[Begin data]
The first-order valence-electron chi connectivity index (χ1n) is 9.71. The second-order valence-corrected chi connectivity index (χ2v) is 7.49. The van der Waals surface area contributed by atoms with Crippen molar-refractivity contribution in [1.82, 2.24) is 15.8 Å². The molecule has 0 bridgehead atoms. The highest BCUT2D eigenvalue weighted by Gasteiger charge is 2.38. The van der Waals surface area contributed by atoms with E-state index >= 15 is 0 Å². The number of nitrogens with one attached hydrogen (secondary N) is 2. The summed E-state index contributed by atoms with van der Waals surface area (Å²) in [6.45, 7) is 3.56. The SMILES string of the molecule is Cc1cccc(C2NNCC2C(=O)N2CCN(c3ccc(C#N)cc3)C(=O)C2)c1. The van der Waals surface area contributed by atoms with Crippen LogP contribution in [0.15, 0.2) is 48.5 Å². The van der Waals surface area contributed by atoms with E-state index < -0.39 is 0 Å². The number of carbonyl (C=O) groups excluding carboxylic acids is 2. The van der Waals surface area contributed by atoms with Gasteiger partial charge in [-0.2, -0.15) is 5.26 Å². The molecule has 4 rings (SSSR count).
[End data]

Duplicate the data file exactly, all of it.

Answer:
The first-order valence-electron chi connectivity index (χ1n) is 9.71. The second-order valence-corrected chi connectivity index (χ2v) is 7.49. The van der Waals surface area contributed by atoms with Crippen molar-refractivity contribution in [1.82, 2.24) is 15.8 Å². The molecule has 0 bridgehead atoms. The highest BCUT2D eigenvalue weighted by Gasteiger charge is 2.38. The van der Waals surface area contributed by atoms with E-state index >= 15 is 0 Å². The number of nitrogens with one attached hydrogen (secondary N) is 2. The summed E-state index contributed by atoms with van der Waals surface area (Å²) in [6.45, 7) is 3.56. The SMILES string of the molecule is Cc1cccc(C2NNCC2C(=O)N2CCN(c3ccc(C#N)cc3)C(=O)C2)c1. The van der Waals surface area contributed by atoms with Crippen LogP contribution in [0.15, 0.2) is 48.5 Å². The van der Waals surface area contributed by atoms with E-state index < -0.39 is 0 Å². The number of carbonyl (C=O) groups excluding carboxylic acids is 2. The van der Waals surface area contributed by atoms with Gasteiger partial charge in [-0.2, -0.15) is 5.26 Å². The molecule has 4 rings (SSSR count).